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Today in history: The Statue of Liberty

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Because of the ratification of the Declaration of Independence in 1776, July 4th is often celebrated as the birthday of the United States. But other events holding great symbolic significance happened on this day in history. In 1884, France unveiled a gift to the United States — one that remains an icon of freedom to this day.

Origins of the Statue of Liberty

The Statue of Liberty was the brain-child of Edouard de Laboulaye. As the co-founder and president of the French Anti-Slavery Society, Laboulaye was thrilled with the outcome of the American Civil War and wanted to commemorate the abolition of slavery in the United States.

Laboulaye commissioned French sculptor Auguste Bartholdi as the artist responsible for crafting the 150-foot statue. The proposed completion date was supposed to mark the centennial of the founding of the United States, but problems in financing delayed construction on both the statue in France and its pedestal in America. By July 4, 1876, only the right arm and torch were completed.

With Alexandre-Gustave Eiffel as the architect for the internal structure, the French moved on with construction while Americans were still raising money for the pedestal. The copper behemoth was completed and revealed to US Ambassador Levi P. Morton in Paris on July 4, 1884. However, it wasn't until 1886 that the pedestal was built and ready for Lady Liberty to take her place atop it.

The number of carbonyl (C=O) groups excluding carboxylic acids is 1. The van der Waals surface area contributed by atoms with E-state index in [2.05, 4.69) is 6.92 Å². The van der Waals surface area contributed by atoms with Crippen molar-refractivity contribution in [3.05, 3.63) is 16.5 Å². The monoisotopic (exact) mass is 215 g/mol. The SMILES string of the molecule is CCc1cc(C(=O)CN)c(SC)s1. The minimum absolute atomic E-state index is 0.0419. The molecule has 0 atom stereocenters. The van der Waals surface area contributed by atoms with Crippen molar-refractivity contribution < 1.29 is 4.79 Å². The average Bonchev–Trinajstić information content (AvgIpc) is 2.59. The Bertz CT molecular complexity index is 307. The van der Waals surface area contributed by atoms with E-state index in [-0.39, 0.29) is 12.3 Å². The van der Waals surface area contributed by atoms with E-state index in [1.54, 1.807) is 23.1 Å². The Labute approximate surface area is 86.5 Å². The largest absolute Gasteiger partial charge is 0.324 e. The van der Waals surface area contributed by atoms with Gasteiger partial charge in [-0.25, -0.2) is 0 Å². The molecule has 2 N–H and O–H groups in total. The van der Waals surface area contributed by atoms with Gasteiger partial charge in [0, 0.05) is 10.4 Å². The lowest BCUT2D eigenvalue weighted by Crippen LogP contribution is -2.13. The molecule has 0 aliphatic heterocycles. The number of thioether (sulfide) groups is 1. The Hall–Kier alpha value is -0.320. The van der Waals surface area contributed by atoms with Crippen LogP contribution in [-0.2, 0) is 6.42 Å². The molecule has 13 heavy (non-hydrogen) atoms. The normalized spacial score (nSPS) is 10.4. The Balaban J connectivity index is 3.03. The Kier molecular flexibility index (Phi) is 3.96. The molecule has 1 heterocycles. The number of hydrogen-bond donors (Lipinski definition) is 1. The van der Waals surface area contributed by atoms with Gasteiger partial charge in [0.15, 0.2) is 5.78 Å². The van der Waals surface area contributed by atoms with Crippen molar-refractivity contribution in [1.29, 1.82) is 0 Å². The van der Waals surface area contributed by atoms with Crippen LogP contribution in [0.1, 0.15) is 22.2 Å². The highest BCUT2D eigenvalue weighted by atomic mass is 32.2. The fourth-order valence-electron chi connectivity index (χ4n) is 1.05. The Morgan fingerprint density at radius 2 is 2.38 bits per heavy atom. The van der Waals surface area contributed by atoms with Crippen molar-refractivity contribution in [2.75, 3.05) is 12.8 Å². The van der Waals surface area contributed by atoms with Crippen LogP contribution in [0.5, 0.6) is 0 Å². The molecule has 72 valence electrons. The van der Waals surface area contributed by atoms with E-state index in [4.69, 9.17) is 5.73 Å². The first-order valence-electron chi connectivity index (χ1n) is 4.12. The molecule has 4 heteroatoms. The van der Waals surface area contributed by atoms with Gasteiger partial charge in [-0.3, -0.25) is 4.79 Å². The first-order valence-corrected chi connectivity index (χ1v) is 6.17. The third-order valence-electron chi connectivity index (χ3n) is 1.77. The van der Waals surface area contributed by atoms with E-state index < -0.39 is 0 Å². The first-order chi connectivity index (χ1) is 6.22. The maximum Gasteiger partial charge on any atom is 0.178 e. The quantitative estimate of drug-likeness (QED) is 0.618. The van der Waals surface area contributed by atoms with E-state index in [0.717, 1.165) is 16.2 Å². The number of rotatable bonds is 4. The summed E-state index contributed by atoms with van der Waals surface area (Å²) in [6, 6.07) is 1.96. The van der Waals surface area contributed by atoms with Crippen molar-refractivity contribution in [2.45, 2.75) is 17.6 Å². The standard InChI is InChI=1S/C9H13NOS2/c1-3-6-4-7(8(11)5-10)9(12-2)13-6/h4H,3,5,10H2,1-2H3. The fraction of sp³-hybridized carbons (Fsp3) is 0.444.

How Lady Liberty became an American icon

The Statue of Liberty has been cast in both positive and negative lights. The influx of immigrants funneled through New York during the late 19th and early 20th centuries made the statue a the light of the new world. After countless days of travel, millions of foreign-born people flooded in through Ellis Island in hopes of making better lives for themselves.

However, Nativists were not keen on the surge of immigrants. They drew political cartoons of Lady Liberty, making jabs at the “huddled masses.” Still a hot-button issue today, some native-born Americans raised concerns about the effect immigrants would have on the economy and U.S. society.

Despite the negativity, America came to be seen as the land of opportunity — and Liberty Enlightening the World became the beacon of hope.

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